Liquidity, Capital. What's the difference once you're broke ?

Ralph L

Why couldn't all these bankers see that housing prices were in a speculative bubble? Wheat is in one now; the price tripled in less than 2 years.


Well, Ralph, of course the bankers knew, they just didn't care. That is the moral hazard of securitization. Consider George Bailey, who was using his judgements about who was and was not a good risk in Bedford Falls, and rising and falling directly upon the strength of his judgement. Compare to a modern-day mortgage banker, whose mega-bank employer packages up the loans into securities which are sold to other banks, and buys other banks' loans. Completely disconnected from the rewards of taking risks on good loans, or the losses of bad risks, they have no incentive to care.

This is the price of risk amelioration. Things like diversification and securitization really do reduce risk, and create tremendous value in the process. Unfortunately, risk has its advantages -- the real possibility of catastrophe does tend to focus the mind admirably. Whether it's portfolio insurance or health insurance, the problem is the same...


"Wheat is in one now; the price tripled in less than 2 years."

How much of this is due to corn prices rising (ethanol production)?


The crisis in a nutshell is this. Mortagages used to be made and held. Loans were underwritten with strict ratios and if your total debts including the propsed mortgage were too high, or your income did not support the ability to service all that debt with a cushion for unforseeable events, you did not get the loan.

Underwriting standard get lax and people start loaning more than 100% of the collateral, less than 20% down and even using interest only payments to qualify folks. This happens partially because of what I am about to describe next.

The wiseguys on Wall St.showed up. They started packaging up loans in packages and selling securities not whole loans. Creates some new buyers but otherwise not that big a thing EXCEPT for what it also leads to ( see above and what I am about to describe ). Soon enough, the wiseguys decided that they could strip the loans into pieces and get more than 100% of the value they had as whole loans. First they stripped on interest and principal. An IO ( interest only ) strip and a PO ( principal only ) strip were created and voila! 2 + 2 now equalled 5. A true miracle which lead to $50 million dollar bonuses on Wall St and a huge appetite to do ever so much moreso ( apologies to Dr. Suess).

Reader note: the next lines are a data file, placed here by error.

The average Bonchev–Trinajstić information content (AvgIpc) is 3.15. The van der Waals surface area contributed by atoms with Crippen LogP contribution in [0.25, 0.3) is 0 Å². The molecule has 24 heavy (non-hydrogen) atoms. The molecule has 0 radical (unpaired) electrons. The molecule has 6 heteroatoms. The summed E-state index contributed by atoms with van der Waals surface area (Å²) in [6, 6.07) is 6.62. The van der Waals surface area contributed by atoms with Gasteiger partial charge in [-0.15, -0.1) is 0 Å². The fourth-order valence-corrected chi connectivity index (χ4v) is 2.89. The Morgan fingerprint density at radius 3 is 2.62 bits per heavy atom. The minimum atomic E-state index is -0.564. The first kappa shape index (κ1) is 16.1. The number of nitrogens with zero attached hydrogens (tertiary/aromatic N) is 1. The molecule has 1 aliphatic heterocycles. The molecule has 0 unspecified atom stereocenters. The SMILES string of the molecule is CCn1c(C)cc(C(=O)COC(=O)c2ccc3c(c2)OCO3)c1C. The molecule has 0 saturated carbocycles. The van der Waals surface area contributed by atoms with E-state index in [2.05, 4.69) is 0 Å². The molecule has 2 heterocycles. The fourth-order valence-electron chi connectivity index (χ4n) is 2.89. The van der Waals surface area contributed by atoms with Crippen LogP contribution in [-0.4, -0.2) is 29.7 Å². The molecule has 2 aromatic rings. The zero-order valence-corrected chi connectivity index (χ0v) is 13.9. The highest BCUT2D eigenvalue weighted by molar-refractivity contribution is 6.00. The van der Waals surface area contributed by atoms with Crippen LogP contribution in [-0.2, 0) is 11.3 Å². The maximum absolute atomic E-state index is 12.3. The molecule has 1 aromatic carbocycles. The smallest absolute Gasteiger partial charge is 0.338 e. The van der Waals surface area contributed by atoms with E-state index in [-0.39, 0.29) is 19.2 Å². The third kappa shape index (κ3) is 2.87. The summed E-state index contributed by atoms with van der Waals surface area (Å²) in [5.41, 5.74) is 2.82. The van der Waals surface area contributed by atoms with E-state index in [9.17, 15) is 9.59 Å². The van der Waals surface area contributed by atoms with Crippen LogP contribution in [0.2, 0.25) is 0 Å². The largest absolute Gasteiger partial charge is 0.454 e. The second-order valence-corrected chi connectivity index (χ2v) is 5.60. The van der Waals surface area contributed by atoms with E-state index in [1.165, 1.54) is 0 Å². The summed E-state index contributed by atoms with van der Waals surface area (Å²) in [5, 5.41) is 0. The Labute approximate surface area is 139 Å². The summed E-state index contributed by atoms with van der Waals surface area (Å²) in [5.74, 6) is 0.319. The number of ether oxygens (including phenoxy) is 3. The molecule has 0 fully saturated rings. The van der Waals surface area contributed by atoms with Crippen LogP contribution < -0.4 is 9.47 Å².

Onward we march and ever so esoteric we go. At some point the strips are on risk and multiple strips are happening on the same basket of loans. It gets pretty complicated but 2 + 2 is still 5 or even 6 so keep the music playing.

I likening this stripping process to making cookies. When you use cookie cutters and roll out dough, you ultimate get a certain number of cookies out of it and you are left with something left over ( with lots of holes in it from where the cookies were cut out.) That in the business is called a "residual". ( Didn't I tell you these Wall St. guys were smart, think of it! What brilliance to come up with that name!)